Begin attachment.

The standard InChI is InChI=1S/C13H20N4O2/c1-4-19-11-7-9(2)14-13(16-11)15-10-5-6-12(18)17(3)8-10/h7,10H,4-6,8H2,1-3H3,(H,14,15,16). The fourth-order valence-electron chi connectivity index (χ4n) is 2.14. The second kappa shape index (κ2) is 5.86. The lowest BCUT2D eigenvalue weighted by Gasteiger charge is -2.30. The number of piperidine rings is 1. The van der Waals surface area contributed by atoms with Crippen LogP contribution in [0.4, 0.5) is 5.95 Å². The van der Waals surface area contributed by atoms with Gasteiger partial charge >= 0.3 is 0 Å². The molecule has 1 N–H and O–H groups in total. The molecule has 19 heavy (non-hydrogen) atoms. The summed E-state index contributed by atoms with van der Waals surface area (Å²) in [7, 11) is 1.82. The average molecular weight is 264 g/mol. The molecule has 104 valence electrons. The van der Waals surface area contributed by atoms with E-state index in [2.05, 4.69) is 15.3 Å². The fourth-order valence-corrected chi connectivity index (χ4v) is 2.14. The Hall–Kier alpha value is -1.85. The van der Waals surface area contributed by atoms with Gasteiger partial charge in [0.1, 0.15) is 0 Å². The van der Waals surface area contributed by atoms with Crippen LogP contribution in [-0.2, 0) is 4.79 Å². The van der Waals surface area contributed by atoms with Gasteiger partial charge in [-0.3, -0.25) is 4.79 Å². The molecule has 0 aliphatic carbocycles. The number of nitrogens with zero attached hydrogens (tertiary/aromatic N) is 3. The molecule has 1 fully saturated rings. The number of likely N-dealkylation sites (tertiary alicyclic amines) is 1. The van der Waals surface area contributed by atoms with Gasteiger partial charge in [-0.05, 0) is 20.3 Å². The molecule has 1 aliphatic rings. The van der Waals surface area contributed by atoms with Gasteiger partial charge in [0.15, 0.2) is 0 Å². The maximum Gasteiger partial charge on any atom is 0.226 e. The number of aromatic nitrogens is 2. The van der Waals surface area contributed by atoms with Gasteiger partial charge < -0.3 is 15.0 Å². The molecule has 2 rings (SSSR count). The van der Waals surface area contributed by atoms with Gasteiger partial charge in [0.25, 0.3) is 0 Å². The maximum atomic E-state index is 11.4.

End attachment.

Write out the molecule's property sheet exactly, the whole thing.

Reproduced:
The standard InChI is InChI=1S/C13H20N4O2/c1-4-19-11-7-9(2)14-13(16-11)15-10-5-6-12(18)17(3)8-10/h7,10H,4-6,8H2,1-3H3,(H,14,15,16). The fourth-order valence-electron chi connectivity index (χ4n) is 2.14. The second kappa shape index (κ2) is 5.86. The lowest BCUT2D eigenvalue weighted by Gasteiger charge is -2.30. The number of piperidine rings is 1. The van der Waals surface area contributed by atoms with Crippen LogP contribution in [0.4, 0.5) is 5.95 Å². The van der Waals surface area contributed by atoms with Gasteiger partial charge >= 0.3 is 0 Å². The molecule has 1 N–H and O–H groups in total. The molecule has 19 heavy (non-hydrogen) atoms. The summed E-state index contributed by atoms with van der Waals surface area (Å²) in [7, 11) is 1.82. The average molecular weight is 264 g/mol. The molecule has 104 valence electrons. The van der Waals surface area contributed by atoms with E-state index in [2.05, 4.69) is 15.3 Å². The fourth-order valence-corrected chi connectivity index (χ4v) is 2.14. The Hall–Kier alpha value is -1.85. The van der Waals surface area contributed by atoms with Gasteiger partial charge in [0.1, 0.15) is 0 Å². The van der Waals surface area contributed by atoms with Crippen LogP contribution in [-0.2, 0) is 4.79 Å². The van der Waals surface area contributed by atoms with Gasteiger partial charge in [-0.3, -0.25) is 4.79 Å². The molecule has 0 aliphatic carbocycles. The number of nitrogens with zero attached hydrogens (tertiary/aromatic N) is 3. The molecule has 1 fully saturated rings. The number of likely N-dealkylation sites (tertiary alicyclic amines) is 1. The van der Waals surface area contributed by atoms with Gasteiger partial charge in [-0.05, 0) is 20.3 Å². The molecule has 1 aliphatic rings. The van der Waals surface area contributed by atoms with Gasteiger partial charge in [0.15, 0.2) is 0 Å². The maximum Gasteiger partial charge on any atom is 0.226 e. The number of aromatic nitrogens is 2. The van der Waals surface area contributed by atoms with Gasteiger partial charge < -0.3 is 15.0 Å². The molecule has 2 rings (SSSR count). The van der Waals surface area contributed by atoms with Gasteiger partial charge in [0.25, 0.3) is 0 Å². The maximum atomic E-state index is 11.4.